The rules surrounding UK dividends have always mystified many people. The artificial dividend tax credit of 10% has caused confusion over the years and if you want to see why, just look at the post I did on the old dividend tax rules. But thankfully, the taxation of UK dividends changed as of the 2016/2017 tax year.
The new rules which take effect as of 6 April 2016 are as follows:
Each individual has a £5,000 tax-free dividend allowance. This means that no tax is paid on any dividend income earned below £5,000.
If dividend income exceeds £5,000, the rate of tax they will need to pay on the amount over £5,000 depends on their tax band. The rates of tax are as follows:
- Basic Rate tax payers – 7.5% on the amount over £5,000
- Higher Rate tax payer – 32.5% on the amount over £5,000
- Additional rate tax payers – 38.1% on the amount over £5,000
To illustrate how dividends are taxed under the new rules, have a look at the example below:
Say John is a basic rate tax payer and receives £6,000 of dividend income. The first £5,000 will be tax free. The additional £1,000 will be taxed at 7.5% and thus John will be liable to pay £75 in tax.
Sally on the other hand is an additional rate ax payer and receives £8,000 in dividend income. The first £5,000 will again be tax free. Sally will need to pay 32.5% on the £3,000 which means that Sally pays tax of £975.
If you have any tax to pay for the dividends you receive in excess of £5,000 you will need to declare this on your self-assessment.
Hargreaves Lansdown has a very handy calculator that allows you to put in your tax bracket and the amount of dividend income you have received in the year. The calculator will then give you your tax liability based on the figures you have input.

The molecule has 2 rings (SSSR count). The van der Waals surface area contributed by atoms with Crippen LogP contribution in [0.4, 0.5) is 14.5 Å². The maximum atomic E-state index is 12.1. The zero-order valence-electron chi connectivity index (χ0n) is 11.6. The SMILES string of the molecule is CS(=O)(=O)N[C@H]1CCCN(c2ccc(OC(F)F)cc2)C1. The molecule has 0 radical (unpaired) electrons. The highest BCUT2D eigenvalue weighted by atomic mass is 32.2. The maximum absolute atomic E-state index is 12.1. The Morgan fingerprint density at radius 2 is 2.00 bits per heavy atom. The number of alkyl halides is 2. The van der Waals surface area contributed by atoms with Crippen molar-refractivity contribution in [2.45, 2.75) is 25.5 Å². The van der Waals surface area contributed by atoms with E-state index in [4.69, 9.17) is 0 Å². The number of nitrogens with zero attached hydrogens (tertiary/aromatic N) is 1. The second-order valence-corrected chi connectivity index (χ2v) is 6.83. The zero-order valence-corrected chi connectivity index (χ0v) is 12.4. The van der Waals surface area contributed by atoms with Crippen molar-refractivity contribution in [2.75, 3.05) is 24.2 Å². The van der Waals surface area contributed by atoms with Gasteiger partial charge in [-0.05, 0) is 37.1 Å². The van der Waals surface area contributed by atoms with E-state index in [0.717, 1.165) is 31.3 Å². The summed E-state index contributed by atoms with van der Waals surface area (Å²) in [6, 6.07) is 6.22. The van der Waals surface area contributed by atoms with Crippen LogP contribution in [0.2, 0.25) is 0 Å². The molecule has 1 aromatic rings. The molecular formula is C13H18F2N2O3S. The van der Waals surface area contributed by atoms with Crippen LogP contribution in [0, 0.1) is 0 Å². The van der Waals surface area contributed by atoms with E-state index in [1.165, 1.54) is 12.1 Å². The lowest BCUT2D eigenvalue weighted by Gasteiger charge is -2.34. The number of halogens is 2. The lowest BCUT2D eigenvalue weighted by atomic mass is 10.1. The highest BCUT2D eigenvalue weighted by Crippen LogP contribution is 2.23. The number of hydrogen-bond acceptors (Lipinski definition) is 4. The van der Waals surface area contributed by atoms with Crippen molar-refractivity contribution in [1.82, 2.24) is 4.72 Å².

Remember that dividends received in your ISA or Pension (SIPP) do not count towards your £5,000 dividend tax free limit. So be sure to make use of these tax shelters in order to get the maximum possible amount without having to pay tax.
Reliefs on Foreign Dividends
As far as my understanding goes, you will be able to claim the foreign dividend relief only after you receive dividends in excess of £5000.
So if all you did was receive £1000 in foreign dividends, than you would not be able to reclaim any foreign dividends paid as you had no UK tax liability on these dividends (the first £5000 is similar to receiving dividends in an ISA as you can’t claim any foreign tax paid on it).
If on the other hand you had £8000 foreign dividends, you can set off the foreign tax paid on £3000 (excess above £5000) against your UK tax liability.
If you have £5000+ UK dividends and £5000 Foreign dividends, you can set the UK dividends against your dividend allowance amount and thus can set off UK tax against the full amount of foreign tax paid.
Taxation of foreign dividends received by UK based individuals can be a tricky subject as seen by an earlier post I did and thus it is always wise to consult a tax accountant regarding these matters.